Cyber criminals are using a previously undocumented phishing-as-a-service (PhaaS) toolkit called Caffeine to effectively scale up their attacks and distribute nefarious payloads.
“This platform has an intuitive interface and comes at a relatively low cost while providing a multitude of features and tools to its criminal clients to orchestrate and automate core elements of their phishing campaigns,” Mandiant said in a new report.
Some of the core features offered by the platform comprise the ability to craft customized phishing kits, manage redirect pages, dynamically generate URLs that host the payloads, and track the success of the campaigns.
The development comes a little over a month after Resecurity took the wraps off another PhaaS service dubbed EvilProxy that’s offered for sale on dark web criminal forums.
But unlike EvilProxy, whose operators are known to vet prospective customers before activating the subscriptions, Caffeine is notable for running an open registration process, effectively enabling anyone with an email address to sign up for the service.
This restriction-free approach not only obviates the need for approaching the actors on underground forums or requiring a referral from an existing user, but also allows Caffeine to rapidly expand its clientele and lower the barrier for entry.
Making it further stand apart from the rest, the PhaaS toolkit is noteworthy for offering phishing email templates for use against Chinese and Russian targets.
“Although the use of phishing platforms is certainly not a novel mechanism to facilitate attacks, it is worth noting that such feature-rich options, like Caffeine, are readily accessible to cybercriminals,” the researchers said.
PhaaS services typically entail an operator to develop and deploy a significant chunk of the phishing campaigns, right from fake sign-in pages, website hosting, site templates, and credential theft.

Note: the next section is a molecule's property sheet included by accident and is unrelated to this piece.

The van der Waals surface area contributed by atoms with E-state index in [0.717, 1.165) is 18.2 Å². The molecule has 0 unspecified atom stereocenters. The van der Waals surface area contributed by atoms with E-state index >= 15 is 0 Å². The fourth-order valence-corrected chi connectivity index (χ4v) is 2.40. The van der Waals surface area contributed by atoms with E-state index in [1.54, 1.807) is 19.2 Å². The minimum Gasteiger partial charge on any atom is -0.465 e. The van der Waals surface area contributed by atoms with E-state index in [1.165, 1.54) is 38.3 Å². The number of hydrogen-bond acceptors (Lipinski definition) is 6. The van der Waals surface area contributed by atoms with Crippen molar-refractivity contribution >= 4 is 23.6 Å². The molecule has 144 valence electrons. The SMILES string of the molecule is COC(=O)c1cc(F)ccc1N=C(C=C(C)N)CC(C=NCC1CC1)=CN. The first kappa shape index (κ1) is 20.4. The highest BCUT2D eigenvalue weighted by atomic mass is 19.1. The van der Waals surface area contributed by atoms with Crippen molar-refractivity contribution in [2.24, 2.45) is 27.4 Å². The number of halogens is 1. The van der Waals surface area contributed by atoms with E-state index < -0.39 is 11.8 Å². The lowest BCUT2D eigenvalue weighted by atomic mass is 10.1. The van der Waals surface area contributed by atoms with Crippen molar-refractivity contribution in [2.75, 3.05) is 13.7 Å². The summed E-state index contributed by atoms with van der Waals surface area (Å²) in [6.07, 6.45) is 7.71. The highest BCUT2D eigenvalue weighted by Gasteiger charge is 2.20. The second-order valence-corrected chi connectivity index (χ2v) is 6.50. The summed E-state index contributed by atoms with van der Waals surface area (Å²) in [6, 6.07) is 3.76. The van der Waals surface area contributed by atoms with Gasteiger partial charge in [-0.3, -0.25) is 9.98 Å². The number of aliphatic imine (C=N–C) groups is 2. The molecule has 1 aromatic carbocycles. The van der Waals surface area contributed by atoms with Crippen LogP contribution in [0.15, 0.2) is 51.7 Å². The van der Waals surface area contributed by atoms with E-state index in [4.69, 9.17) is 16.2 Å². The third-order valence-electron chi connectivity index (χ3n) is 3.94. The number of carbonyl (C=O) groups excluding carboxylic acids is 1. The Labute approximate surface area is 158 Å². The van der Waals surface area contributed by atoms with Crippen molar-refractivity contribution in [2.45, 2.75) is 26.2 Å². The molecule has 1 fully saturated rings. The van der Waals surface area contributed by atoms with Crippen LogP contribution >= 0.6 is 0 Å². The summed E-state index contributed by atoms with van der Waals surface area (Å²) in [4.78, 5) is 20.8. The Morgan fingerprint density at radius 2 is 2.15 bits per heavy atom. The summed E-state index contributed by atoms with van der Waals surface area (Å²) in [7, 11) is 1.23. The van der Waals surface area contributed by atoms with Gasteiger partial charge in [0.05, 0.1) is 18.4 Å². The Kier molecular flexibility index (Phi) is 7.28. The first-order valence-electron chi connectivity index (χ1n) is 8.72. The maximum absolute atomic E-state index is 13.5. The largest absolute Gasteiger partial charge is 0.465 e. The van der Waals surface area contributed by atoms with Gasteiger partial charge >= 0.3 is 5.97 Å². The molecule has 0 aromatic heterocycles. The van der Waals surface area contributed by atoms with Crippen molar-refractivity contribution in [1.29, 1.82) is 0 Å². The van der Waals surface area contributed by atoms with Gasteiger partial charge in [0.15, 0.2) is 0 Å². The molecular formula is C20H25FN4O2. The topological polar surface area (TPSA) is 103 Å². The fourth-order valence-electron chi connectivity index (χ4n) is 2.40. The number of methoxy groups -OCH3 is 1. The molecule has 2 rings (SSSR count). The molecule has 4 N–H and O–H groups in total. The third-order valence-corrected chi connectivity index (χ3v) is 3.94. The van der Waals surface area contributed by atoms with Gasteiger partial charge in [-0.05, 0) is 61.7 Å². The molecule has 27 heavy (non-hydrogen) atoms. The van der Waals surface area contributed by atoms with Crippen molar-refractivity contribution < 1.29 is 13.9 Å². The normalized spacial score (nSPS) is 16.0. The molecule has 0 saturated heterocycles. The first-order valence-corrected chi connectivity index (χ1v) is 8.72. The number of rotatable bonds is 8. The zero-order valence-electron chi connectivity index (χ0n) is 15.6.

The evolution of email-based phishing threats into a service-based economy means that adversaries who aim to conduct phishing attacks can now simply purchase such resources and infrastructure without having to work on it themselves. Caffeine is no exception.
It requires users to create an account, and buy a subscription that costs $250 a month (Basic), $450 for three months (Professional), or $850 for a six-month license (Enterprise) to avail its wide range of services, including a campaign management dashboard and a set of tools to configure the attacks.
The ultimate goal of the phishing campaign is to facilitate the theft of Microsoft 365 credentials through rogue sign-in pages hosted on legitimate WordPress sites, indicating that the Caffeine actors are leveraging compromised admin accounts, misconfigured websites, or flaws in web infrastructure platforms to deploy the kits.
While the login pages are currently limited to Microsoft 365 credential harvesting lures, the Google-owned threat intelligence firm noted that additional login page formats could be introduced in the future as per customer demands.
“It is also important to keep in mind that defensive measures against PhaaS attacks can be a game of cat and mouse,” Mandiant said. “As quickly as threat actor infrastructure gets taken down, new infrastructure can be spun up.”
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